The U.S. birth rate hit a historic low in 2017, setting a new record for the second straight year. There were just 60.2 births per 1,000 women of childbearing age last year, down from 62 in 2016. Demographers have been predictably freaked out by this decline. If population growth falls below the replacement rate—in other words, if the workforce starts losing more people than it’s gaining, and if the population eventually begins to decline—low birth rates could put a strain on the tax base that supports social services and cause the U.S. economy to stall out.
Researchers have been grasping for possible explanations for this phenomenon, ever since the birth rate took a sharp downturn around 2008. The recession was an obvious one: When people are unemployed, underemployed, or experiencing housing insecurity, they’re less likely to want to start or expand their families. More recently, it’s become clear that a precipitous drop in teen births has contributed most to the falling fertility rate, as young women gain access to more reliable contraceptive options like IUDs. The proportion of first-time births in the U.S. that occur among teenagers has been nearly cut in half since 2000, and the teen birth rate has dropped by more than 50 percent since 2007 alone. That decline has not quite been matched by the rising birth rates among women over 40, for whom better fertility options and shifting social norms have opened doors to later motherhood.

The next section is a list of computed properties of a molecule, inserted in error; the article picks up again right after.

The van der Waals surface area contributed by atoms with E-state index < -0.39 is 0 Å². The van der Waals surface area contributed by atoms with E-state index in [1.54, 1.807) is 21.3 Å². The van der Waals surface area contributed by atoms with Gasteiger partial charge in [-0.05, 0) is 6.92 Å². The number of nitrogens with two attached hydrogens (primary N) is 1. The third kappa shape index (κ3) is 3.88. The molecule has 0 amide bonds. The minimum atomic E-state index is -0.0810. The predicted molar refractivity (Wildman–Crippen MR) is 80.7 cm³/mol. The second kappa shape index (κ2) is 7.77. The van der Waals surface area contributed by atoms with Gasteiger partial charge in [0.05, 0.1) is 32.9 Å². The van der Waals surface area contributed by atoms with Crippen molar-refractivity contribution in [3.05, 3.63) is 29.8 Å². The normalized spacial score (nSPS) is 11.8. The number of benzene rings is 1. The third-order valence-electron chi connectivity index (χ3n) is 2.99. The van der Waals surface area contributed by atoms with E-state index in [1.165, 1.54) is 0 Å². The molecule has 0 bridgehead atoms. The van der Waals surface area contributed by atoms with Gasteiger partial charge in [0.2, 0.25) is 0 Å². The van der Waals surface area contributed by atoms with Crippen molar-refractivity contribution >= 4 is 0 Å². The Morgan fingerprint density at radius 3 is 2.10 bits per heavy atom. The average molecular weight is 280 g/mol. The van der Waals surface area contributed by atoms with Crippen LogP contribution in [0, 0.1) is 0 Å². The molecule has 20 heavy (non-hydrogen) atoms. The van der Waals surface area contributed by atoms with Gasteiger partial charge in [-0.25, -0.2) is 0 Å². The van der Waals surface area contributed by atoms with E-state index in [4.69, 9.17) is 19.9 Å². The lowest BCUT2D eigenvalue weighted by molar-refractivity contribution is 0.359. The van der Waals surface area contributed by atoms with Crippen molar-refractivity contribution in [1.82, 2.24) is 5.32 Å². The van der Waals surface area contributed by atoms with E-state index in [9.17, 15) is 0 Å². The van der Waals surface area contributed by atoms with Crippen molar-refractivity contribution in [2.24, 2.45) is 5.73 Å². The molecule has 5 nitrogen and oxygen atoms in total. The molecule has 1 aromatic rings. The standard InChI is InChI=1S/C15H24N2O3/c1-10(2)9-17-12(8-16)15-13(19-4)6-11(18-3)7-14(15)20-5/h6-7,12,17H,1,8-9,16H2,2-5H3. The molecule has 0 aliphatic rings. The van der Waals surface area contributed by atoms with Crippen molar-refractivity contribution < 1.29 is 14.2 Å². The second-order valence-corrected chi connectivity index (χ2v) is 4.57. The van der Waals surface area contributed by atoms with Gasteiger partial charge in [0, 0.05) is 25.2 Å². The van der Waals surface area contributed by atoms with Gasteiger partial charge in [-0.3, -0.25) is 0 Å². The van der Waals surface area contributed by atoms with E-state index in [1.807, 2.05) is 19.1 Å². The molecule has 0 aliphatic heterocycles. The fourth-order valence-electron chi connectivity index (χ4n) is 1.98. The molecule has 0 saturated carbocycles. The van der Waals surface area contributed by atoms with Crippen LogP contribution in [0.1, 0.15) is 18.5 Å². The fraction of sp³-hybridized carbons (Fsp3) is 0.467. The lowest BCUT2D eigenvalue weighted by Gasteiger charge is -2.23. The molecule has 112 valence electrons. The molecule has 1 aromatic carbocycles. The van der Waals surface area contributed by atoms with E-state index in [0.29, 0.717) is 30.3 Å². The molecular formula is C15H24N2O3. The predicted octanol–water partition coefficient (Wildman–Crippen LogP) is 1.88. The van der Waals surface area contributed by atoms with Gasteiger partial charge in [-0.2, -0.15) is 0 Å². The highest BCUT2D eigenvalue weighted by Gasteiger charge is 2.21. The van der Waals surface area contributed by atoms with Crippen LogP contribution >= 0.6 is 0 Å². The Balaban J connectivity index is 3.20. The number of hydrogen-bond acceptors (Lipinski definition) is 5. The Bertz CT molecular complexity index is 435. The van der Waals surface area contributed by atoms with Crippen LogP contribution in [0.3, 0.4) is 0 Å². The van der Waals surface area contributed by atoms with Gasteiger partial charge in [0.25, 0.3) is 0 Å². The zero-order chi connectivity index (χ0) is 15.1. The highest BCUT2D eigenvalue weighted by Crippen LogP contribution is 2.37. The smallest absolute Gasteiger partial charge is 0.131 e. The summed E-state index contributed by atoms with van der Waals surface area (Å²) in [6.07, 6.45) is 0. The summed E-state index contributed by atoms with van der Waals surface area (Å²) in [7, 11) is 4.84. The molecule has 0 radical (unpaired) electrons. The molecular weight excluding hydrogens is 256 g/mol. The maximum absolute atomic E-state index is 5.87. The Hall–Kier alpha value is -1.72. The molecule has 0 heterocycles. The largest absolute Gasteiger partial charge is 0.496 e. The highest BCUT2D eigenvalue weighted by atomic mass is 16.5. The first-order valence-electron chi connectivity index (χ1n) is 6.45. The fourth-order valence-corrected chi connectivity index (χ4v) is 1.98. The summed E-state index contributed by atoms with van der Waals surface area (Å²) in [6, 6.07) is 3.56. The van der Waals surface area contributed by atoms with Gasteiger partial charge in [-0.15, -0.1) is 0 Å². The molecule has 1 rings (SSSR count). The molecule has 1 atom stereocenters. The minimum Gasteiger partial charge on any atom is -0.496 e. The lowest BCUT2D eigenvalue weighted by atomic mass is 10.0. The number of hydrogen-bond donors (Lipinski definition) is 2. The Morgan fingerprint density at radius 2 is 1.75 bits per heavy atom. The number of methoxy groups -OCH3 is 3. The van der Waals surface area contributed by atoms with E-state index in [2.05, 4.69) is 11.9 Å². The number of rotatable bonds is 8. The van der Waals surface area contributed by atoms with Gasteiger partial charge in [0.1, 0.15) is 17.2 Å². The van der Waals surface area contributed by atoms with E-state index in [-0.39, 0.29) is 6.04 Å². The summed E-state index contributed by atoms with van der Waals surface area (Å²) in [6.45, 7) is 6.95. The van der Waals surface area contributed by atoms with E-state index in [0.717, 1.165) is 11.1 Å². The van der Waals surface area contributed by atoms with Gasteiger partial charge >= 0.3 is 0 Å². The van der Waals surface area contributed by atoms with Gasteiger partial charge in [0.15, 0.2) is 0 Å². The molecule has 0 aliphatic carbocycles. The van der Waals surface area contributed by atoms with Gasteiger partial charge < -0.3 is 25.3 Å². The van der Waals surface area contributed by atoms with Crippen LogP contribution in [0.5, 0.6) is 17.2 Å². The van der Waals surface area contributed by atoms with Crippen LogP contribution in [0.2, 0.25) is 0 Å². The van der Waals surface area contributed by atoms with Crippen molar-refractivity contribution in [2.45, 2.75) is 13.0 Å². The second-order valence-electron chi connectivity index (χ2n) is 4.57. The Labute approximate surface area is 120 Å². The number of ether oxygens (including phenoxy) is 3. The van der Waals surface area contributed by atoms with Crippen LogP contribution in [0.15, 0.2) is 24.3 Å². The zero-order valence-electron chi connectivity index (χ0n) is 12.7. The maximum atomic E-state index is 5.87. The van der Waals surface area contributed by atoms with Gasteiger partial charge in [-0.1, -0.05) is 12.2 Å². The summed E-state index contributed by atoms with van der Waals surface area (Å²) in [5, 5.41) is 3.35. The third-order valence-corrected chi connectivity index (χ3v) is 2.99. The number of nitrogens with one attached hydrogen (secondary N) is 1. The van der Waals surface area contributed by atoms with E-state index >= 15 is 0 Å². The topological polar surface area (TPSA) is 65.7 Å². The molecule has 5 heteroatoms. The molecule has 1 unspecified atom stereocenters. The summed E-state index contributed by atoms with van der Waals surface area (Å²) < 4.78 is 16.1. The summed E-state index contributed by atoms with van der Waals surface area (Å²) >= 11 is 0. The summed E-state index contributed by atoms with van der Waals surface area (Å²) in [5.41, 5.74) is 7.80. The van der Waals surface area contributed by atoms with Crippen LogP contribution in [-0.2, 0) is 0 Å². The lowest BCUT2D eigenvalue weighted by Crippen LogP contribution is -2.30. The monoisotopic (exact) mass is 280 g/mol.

Two new studies analyzed in the New York Times this week shed more light on the reasons why women are having children later, less often, or not at all. One, a nationally representative Morning Consult survey of more than 1,800 Americans between the ages of 20 and 45, found that expensive child care, a desire for more free time, concerns about the economy, and lack of romantic partners topped their lists of reasons why they didn’t want children or have had fewer kids than they’d like. In another study, which asked women at U.S. and Israeli fertility clinics why they were freezing their eggs, only two of 150 named career concerns as their primary reason for delaying parenthood, upending the loudest narrative surrounding the pricey service. The main reason, cited by half of the single women in the study, was uncertainty about when they might meet someone with whom they’d want to have children. The next most common reason, a divorce or breakup, rests on related concerns. The 15 percent of study subjects who were not single mostly said they wanted to freeze their eggs because their partners weren’t ready or willing to have children.
Advocates for women and gender equity should use these studies, and related ones that have yielded similar findings, to shift the conversation around falling birth rates in the U.S. Traditionally, such discussions have taken a paternalistic and objectifying tone, casting women as reproductive agents who must fulfill their roles as breeders to keep the nation’s economic engines churning. Analysts have often looked at the decline in childbirth among millennials, for instance, and wondered why women were failing to make babies as usual. Here’s one example: In a Washington Post article that covered the 2016 drop in U.S. fertility, a demographer and a scholar blamed women’s “lifestyle” choices and “women becoming more educated and more mature,” respectively, for the possible coming population apocalypse.